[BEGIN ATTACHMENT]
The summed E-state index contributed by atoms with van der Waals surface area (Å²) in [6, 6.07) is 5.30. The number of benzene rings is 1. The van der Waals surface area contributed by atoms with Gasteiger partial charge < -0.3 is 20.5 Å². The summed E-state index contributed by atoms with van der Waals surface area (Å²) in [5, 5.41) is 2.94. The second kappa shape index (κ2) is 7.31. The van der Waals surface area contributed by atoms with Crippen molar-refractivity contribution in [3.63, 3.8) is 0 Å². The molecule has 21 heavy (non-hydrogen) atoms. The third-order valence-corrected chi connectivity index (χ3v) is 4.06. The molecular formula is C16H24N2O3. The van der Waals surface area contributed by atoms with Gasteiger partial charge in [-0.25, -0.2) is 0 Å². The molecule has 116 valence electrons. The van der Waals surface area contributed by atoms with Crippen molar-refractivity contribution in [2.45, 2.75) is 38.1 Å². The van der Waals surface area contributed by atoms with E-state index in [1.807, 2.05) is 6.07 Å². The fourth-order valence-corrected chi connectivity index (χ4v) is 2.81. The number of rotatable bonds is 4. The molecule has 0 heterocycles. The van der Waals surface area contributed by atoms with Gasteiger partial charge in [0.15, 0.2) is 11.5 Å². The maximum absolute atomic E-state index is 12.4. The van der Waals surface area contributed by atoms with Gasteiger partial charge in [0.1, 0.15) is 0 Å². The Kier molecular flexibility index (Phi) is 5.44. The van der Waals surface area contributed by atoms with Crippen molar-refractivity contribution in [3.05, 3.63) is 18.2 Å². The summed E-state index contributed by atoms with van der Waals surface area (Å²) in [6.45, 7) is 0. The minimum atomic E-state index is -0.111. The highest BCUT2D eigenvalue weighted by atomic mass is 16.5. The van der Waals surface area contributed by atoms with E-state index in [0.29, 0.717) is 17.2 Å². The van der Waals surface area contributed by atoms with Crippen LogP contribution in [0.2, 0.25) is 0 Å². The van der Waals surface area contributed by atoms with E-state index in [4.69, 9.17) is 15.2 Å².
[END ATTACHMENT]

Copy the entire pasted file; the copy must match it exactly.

The summed E-state index contributed by atoms with van der Waals surface area (Å²) in [6, 6.07) is 5.30. The number of benzene rings is 1. The van der Waals surface area contributed by atoms with Gasteiger partial charge < -0.3 is 20.5 Å². The summed E-state index contributed by atoms with van der Waals surface area (Å²) in [5, 5.41) is 2.94. The second kappa shape index (κ2) is 7.31. The van der Waals surface area contributed by atoms with Crippen molar-refractivity contribution in [3.63, 3.8) is 0 Å². The molecule has 21 heavy (non-hydrogen) atoms. The third-order valence-corrected chi connectivity index (χ3v) is 4.06. The molecular formula is C16H24N2O3. The van der Waals surface area contributed by atoms with Gasteiger partial charge in [-0.25, -0.2) is 0 Å². The molecule has 116 valence electrons. The van der Waals surface area contributed by atoms with Crippen molar-refractivity contribution in [2.45, 2.75) is 38.1 Å². The van der Waals surface area contributed by atoms with E-state index in [1.807, 2.05) is 6.07 Å². The fourth-order valence-corrected chi connectivity index (χ4v) is 2.81. The number of rotatable bonds is 4. The molecule has 0 heterocycles. The van der Waals surface area contributed by atoms with Gasteiger partial charge in [0.15, 0.2) is 11.5 Å². The maximum absolute atomic E-state index is 12.4. The van der Waals surface area contributed by atoms with Gasteiger partial charge in [0.1, 0.15) is 0 Å². The Kier molecular flexibility index (Phi) is 5.44. The van der Waals surface area contributed by atoms with Crippen molar-refractivity contribution in [3.05, 3.63) is 18.2 Å². The summed E-state index contributed by atoms with van der Waals surface area (Å²) in [6.45, 7) is 0. The minimum atomic E-state index is -0.111. The highest BCUT2D eigenvalue weighted by atomic mass is 16.5. The van der Waals surface area contributed by atoms with E-state index in [0.29, 0.717) is 17.2 Å². The van der Waals surface area contributed by atoms with Crippen LogP contribution in [0.2, 0.25) is 0 Å². The van der Waals surface area contributed by atoms with E-state index in [4.69, 9.17) is 15.2 Å².